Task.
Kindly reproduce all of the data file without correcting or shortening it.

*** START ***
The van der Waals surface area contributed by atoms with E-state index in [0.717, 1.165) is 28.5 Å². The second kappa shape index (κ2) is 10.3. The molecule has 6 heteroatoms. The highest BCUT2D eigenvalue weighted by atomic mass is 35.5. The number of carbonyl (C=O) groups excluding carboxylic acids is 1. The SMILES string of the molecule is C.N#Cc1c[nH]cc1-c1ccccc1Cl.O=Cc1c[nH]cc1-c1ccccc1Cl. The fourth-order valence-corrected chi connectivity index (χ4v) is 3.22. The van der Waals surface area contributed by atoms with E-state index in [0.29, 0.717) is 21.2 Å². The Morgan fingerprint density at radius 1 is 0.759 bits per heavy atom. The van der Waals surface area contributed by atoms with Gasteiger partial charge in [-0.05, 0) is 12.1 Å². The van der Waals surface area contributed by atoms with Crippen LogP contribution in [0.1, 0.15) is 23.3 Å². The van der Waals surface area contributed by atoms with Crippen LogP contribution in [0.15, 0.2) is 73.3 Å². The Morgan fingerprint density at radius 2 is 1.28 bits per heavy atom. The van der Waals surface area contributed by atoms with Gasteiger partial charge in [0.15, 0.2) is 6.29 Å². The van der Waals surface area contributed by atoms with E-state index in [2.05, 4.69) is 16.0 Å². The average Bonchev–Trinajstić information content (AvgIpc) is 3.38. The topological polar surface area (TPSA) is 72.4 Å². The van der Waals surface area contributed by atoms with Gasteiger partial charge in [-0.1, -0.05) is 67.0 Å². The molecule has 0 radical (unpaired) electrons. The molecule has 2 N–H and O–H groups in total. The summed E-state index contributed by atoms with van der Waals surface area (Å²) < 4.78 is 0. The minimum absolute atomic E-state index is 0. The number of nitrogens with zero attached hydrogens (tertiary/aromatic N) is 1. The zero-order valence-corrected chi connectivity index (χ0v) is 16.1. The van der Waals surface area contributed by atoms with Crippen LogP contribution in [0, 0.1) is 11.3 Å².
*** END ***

The van der Waals surface area contributed by atoms with E-state index in [0.717, 1.165) is 28.5 Å². The second kappa shape index (κ2) is 10.3. The molecule has 6 heteroatoms. The highest BCUT2D eigenvalue weighted by atomic mass is 35.5. The number of carbonyl (C=O) groups excluding carboxylic acids is 1. The SMILES string of the molecule is C.N#Cc1c[nH]cc1-c1ccccc1Cl.O=Cc1c[nH]cc1-c1ccccc1Cl. The fourth-order valence-corrected chi connectivity index (χ4v) is 3.22. The van der Waals surface area contributed by atoms with E-state index in [0.29, 0.717) is 21.2 Å². The Morgan fingerprint density at radius 1 is 0.759 bits per heavy atom. The van der Waals surface area contributed by atoms with Gasteiger partial charge in [-0.05, 0) is 12.1 Å². The van der Waals surface area contributed by atoms with Crippen LogP contribution in [0.1, 0.15) is 23.3 Å². The van der Waals surface area contributed by atoms with Crippen LogP contribution in [0.15, 0.2) is 73.3 Å². The Morgan fingerprint density at radius 2 is 1.28 bits per heavy atom. The van der Waals surface area contributed by atoms with Gasteiger partial charge in [0.15, 0.2) is 6.29 Å². The van der Waals surface area contributed by atoms with E-state index in [2.05, 4.69) is 16.0 Å². The average Bonchev–Trinajstić information content (AvgIpc) is 3.38. The topological polar surface area (TPSA) is 72.4 Å². The van der Waals surface area contributed by atoms with Gasteiger partial charge in [-0.1, -0.05) is 67.0 Å². The molecule has 0 radical (unpaired) electrons. The molecule has 2 N–H and O–H groups in total. The summed E-state index contributed by atoms with van der Waals surface area (Å²) < 4.78 is 0. The minimum absolute atomic E-state index is 0. The number of nitrogens with zero attached hydrogens (tertiary/aromatic N) is 1. The zero-order valence-corrected chi connectivity index (χ0v) is 16.1. The van der Waals surface area contributed by atoms with Crippen LogP contribution in [0, 0.1) is 11.3 Å².